Container delta sizes very large despite all large layers using cache.


Recently I’ve noticed our build is generating very big deltas even when all of the significant steps are cached. For example, in my most recently build I changed something in one service (nautilus) and the container build for a different service (nemo) resulted in a 35 MB delta size.

The nemo build used previously cached data for all of the layers that contain actual content:

[nemo]         Step 6/9 : RUN pip install --user -r logunitas/requirements-s3-uploader.txt
[nemo]         Using cache
[nemo]          ---> b44d05c15af6
[nemo]         Step 7/9 : COPY version.txt ./nemo/
[nemo]          ---> ea72cbb480fb
[nemo]         Step 8/9 : WORKDIR /home/point_one/nemo
[nemo]          ---> Running in 9f43b598a148
[nemo]         Removing intermediate container 9f43b598a148
[nemo]          ---> 9ed664c1bbfb
[nemo]         Step 9/9 : CMD ["python3", "-m", "nautilus.nemo", "--nemo-host=", "balena"]
[nemo]          ---> Running in 1e3a41219532
[nemo]         Removing intermediate container 1e3a41219532
[nemo]          ---> df3e2605c019
[nemo]         Successfully built df3e2605c019
[Info]         Release: 191c3b0d45300662c654cb5f545dad01 (id: 1517226)
[Info]         ┌─────────────┬────────────┬────────────┬────────────┐
[Info]         │ Service     │ Image Size │ Delta Size │ Build Time │
[Info]         ├─────────────┼────────────┼────────────┼────────────┤
[Info]         │ nemo        │ 261.13 MB  │ 34.72 MB   │ 12 seconds │

Note that updating either service updates a very small version.txt file, which is copied into each container as one of the last steps in the Dockerfile, so it shouldn’t invalidate the previous steps with the actual code.

The only steps that were actually executed for nemo were COPY of single version.txt text file (25 B), WORKDIR, and CMD. I would have expected the delta for this update to nemo to be very small.

Any thoughts?



Hi Adam, that is very strange. I would also expect the delta to be a few KBs if that if you are just changing a txt file. Perhaps the calculation on our servers is somehow off. Let me see if I can reproduce this in a simple test my side.

Likely related, I’m also seeing very long “generating image deltas” times. I just made a change to the final CMD step in the nautilus Dockerfile and it correctly used the cache for all but the last step. It’s been generating deltas now for at least 2 or 3 minutes maybe, and it’s printed “still working…” a couple times (not sure what the timeout is on that).

The “still working…” log is just a 60 second prompt if the builder is doing something but it hasn’t received any logs from that process. Let me try recreate this my side and get back to you.

Ok sounds good. I’ll keep watching my entertaining “still working” print TV show :slight_smile:

Hey Adam, I have been trying to reproduce this on my side but haven’t be able to yet. If you look at my build logs below, a simple file copy as the last instruction before the CMD results in only a kb or so of data as expected.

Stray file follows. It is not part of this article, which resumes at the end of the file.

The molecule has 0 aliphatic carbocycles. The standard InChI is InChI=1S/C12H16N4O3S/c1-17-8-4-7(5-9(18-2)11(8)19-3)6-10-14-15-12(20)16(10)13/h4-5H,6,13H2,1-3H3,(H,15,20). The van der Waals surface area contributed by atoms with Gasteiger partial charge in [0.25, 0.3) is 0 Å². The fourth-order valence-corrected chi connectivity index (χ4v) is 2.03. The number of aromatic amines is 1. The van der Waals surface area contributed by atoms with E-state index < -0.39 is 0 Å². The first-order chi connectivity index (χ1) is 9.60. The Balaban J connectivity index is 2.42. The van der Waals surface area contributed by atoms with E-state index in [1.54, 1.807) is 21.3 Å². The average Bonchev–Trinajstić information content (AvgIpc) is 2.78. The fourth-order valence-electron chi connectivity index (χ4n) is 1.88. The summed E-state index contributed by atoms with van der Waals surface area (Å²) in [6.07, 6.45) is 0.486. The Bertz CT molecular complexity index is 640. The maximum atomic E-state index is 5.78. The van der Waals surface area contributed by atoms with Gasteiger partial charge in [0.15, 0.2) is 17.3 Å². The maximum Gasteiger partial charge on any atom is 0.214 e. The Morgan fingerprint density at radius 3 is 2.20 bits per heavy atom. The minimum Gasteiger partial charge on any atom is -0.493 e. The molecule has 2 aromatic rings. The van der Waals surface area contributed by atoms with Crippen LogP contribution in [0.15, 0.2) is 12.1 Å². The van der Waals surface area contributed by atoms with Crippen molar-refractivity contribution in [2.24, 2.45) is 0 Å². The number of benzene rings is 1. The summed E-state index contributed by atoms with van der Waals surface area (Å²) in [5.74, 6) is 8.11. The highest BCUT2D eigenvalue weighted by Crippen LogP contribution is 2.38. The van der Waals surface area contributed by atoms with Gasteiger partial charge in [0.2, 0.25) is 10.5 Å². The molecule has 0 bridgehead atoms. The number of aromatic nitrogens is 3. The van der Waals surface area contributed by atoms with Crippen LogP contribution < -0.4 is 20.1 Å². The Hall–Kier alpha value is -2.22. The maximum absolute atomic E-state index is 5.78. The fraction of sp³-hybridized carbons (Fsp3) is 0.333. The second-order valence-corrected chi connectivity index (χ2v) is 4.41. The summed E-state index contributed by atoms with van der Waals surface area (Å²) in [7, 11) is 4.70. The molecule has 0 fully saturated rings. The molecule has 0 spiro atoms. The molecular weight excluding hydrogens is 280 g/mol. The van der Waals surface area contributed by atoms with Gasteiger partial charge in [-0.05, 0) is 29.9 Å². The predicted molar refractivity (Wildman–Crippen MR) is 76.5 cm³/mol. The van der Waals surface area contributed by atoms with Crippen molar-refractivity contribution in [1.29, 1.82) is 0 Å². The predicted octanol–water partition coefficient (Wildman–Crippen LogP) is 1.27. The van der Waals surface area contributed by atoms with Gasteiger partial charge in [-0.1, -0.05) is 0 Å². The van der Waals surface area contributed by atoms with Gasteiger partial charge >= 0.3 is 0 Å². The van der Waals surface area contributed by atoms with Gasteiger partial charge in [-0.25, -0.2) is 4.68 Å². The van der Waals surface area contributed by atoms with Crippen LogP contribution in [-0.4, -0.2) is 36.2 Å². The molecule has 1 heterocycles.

shaunmulligan@Shauns-MacBook-Pro test-bluealsa % balena push release-tester
[Info]     Starting build for release-tester, user shaun_projects
[Info]     Dashboard link:
[Info]     Building on arm03
[Info]     Pulling previous images for caching purposes...
[Success]  Successfully pulled cache images
[debian]   Step 1/4 : FROM balenalib/raspberrypi3-debian:latest
[debian]    ---> e0f8b96d7af7
[debian]   Step 2/4 : RUN install_packages bluealsa
[debian]   Using cache
[debian]    ---> af5bb531054d
[debian]   Step 3/4 : COPY simple-file.txt simple-file.txt
[debian]    ---> 0fa7ff79cfd3
[debian]   Step 4/4 : CMD [ "balena-idle" ]
[debian]    ---> Running in 7b9f22eda93b
[debian]   Removing intermediate container 7b9f22eda93b
[debian]    ---> e376e688120e
[debian]   Successfully built e376e688120e
[Info]     Generating image deltas from release ad31bf405e8942cf66e8cecd7b32551d (id: 1517347)
[Success]  Successfully generated image deltas
[Info]     Uploading images
[Success]  Successfully uploaded images
[Info]     Built on arm03
[Success]  Release successfully created!
[Info]     Release: 15d87a8cc0771997794037589919e36b (id: 1517350)
[Info]     ┌─────────┬────────────┬────────────┬────────────┐
[Info]     │ Service │ Image Size │ Delta Size │ Build Time │
[Info]     ├─────────┼────────────┼────────────┼────────────┤
[Info]     │ debian  │ 166.74 MB  │ 1.03 KB    │ 4 seconds  │
[Info]     └─────────┴────────────┴────────────┴────────────┘
[Info]     Build finished in 55 seconds
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There must be something else going on, can you perhaps share more of your dockerfile or perhaps a repo where you can reliably reproduce this?

Sure, this is the dockerfile for the nemo container:

FROM pointonenav/atlas-nemo-base:latest

# Install the application.
WORKDIR /home/point_one
COPY nemo_pkg.tar.gz s3_uploader_pkg.tar.gz ./
RUN tar xzf nemo_pkg.tar.gz \
    && tar xzf s3_uploader_pkg.tar.gz \
    && rm -f nemo_pkg.tar.gz s3_uploader_pkg.tar.gz

# Install Python requirements.
# Note that the requirements should already be present in the base Docker image.
# We do this simply as a precaution in case the base image is out of date.
RUN pip install --user -r nemo/requirements.txt
RUN pip install --user -r logging/requirements-s3-uploader.txt

# Copy over the version file. We do this last so a change to one container
# doesn't invalidate the build steps of another container.
COPY version.txt ./nemo/

# Run our application on container startup.
WORKDIR /home/point_one/nemo